In March 2010, Loyola celebrated the grand opening of The Reverend Harold Ridley, S.J., Athletic Complex, a 6,000-seat facility that is home to its men's and women's lacrosse and soccer teams. Located two miles west of the Baltimore Campus, the Ridley Athletic Complex features a Sportexe Momentum synthetic turf competition field; video scoreboard; practice field; training facilities; locker rooms for home teams, visitors, coaches, and officials; athletics staff offices; press, presidential, and VIP boxes; concession areas; and event space.
The Loyola Clinical Centers at Belvedere Square serve as a training venue for Loyola graduate students, as well as a multidisciplinary center for the greater Baltimore community. The Clinical Centers offer a holistic approach to assessment, treatment, and consultation for clients and their families. The unique collaboration of the Departments of Pastoral Counseling, Psychology, Speech-Language Pathology/Audiology, and Teacher Education affords a comprehensive evaluation process for clients, as well as a unique learning environment for the training and professional development of Loyola students.
In Spring 1998, Loyola acquired a 3.79-acre parcel and building at 5104 York Road, a half-mile from the Baltimore Campus. The property provides additional parking facilities and is home to a variety of administrative offices such as the Department of Public Safety/Campus Police, Transportation and Parking, and Printing and Mailing Services. The annex building at this location houses the York Road Initiative office.
In 1999, Loyola acquired a building at 5000 York Road that currently houses a variety of administrative offices.
In 2014, Loyola acquired 4806 York Road, which houses administrative offices for Technology Services.
Housing facilities for resident students are modern buildings, fully furnished and carpeted, equipped with heating/air conditioning units, laundry facilities, vending machines, and recreation areas.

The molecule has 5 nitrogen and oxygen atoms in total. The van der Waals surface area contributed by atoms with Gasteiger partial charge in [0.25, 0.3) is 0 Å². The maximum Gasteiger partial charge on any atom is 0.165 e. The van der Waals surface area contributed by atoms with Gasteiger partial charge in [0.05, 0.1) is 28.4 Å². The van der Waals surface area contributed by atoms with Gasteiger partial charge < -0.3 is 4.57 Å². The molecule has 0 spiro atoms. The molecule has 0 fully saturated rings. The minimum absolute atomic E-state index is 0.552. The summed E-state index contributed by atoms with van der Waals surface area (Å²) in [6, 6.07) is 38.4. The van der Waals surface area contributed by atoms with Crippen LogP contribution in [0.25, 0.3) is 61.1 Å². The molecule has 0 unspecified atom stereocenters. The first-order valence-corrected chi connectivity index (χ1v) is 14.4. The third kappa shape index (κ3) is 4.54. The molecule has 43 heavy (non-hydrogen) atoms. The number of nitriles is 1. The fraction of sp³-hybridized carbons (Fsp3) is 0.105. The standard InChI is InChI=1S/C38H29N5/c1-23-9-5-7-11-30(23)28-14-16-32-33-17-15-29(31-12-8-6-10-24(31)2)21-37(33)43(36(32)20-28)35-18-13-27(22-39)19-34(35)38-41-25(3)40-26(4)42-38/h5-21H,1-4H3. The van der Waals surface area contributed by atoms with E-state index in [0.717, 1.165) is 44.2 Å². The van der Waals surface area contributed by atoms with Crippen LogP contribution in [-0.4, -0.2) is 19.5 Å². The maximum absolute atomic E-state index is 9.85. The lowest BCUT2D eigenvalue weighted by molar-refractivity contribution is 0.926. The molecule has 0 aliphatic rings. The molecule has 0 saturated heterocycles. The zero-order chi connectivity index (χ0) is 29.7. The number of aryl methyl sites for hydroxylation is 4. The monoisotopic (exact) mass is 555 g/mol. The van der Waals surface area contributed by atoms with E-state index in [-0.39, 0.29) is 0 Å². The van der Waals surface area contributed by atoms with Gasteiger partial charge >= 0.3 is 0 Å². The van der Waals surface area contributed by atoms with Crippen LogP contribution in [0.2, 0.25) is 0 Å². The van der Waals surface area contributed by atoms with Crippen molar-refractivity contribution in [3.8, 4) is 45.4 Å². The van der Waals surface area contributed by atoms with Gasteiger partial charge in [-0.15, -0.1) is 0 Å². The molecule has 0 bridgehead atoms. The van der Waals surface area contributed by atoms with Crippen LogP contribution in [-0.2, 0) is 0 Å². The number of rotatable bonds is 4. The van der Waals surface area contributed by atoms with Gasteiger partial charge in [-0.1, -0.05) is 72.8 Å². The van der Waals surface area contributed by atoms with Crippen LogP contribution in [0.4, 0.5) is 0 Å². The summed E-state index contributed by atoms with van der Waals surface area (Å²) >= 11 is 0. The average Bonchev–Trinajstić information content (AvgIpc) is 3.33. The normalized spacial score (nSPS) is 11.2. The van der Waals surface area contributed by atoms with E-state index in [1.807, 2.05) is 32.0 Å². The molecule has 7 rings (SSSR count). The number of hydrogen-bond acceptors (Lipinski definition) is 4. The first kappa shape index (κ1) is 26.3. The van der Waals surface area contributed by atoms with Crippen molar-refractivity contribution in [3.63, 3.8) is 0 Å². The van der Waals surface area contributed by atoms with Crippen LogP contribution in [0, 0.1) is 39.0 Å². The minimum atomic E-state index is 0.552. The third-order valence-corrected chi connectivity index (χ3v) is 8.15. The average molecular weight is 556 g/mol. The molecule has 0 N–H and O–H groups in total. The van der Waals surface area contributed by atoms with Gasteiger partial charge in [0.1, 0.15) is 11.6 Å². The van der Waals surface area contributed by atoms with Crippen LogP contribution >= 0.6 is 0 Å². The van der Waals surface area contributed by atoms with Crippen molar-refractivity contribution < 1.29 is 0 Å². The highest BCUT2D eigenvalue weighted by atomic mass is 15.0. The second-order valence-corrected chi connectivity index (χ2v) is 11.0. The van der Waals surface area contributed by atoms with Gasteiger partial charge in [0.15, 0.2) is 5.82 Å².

Hammerman House and Butler Hall provide coeducational accommodations with gender-specific floors for first-year students. Hammerman House is also home to the Fava Chapel. Located on the east side of the campus, both residences have visitors' lounges and a lounge/study room on each floor.
In Fall 2007, Loyola opened Flannery O'Connor Hall, a 350-bed residence for first-year students. That same year, Loyola acquired the Rahner Village townhouse complex. The newly renovated homes began housing upperclass students in Fall 2008.
Ahern and McAuley Halls, located on the northeast side of the campus, provide undergraduate student housing. These garden apartments and suites include kitchen facilities. A fitness center is located in McAuley 300A.
Located on Notre Dame Lane, St. Thomas Aquinas House was acquired in January 2002 and renovated later that year. Aquinas House is comprised of one- and two-bedroom apartments accommodating 60 students.
Other student residences are located on the west side of the campus. Cardinal John Henry Newman Towers is a nine-story high-rise featuring apartments and suites, as well as faculty and administrative offices and a dining facility.
Renovated in 1997, Gerard Manley Hopkins Court provides traditional dormitory accommodations for first-year students as well as a special interest house for upperclass students. Mary Elizabeth Lange Court offers a combination of townhouse-style residences, suites, and apartments for upperclass students. At St. Elizabeth Ann Seton Court and St. Robert Southwell Hall, students of all years reside in apartments and suites.
St. Teresa of Avila Hall, St. Robert Bellarmine Hall, St. Peter Claver Hall, and Dorothy Day Hall comprise 46 three-bedroom units with kitchen facilities. Purchased in 1995, the midrise St. Edmond Campion Tower houses undergraduate students.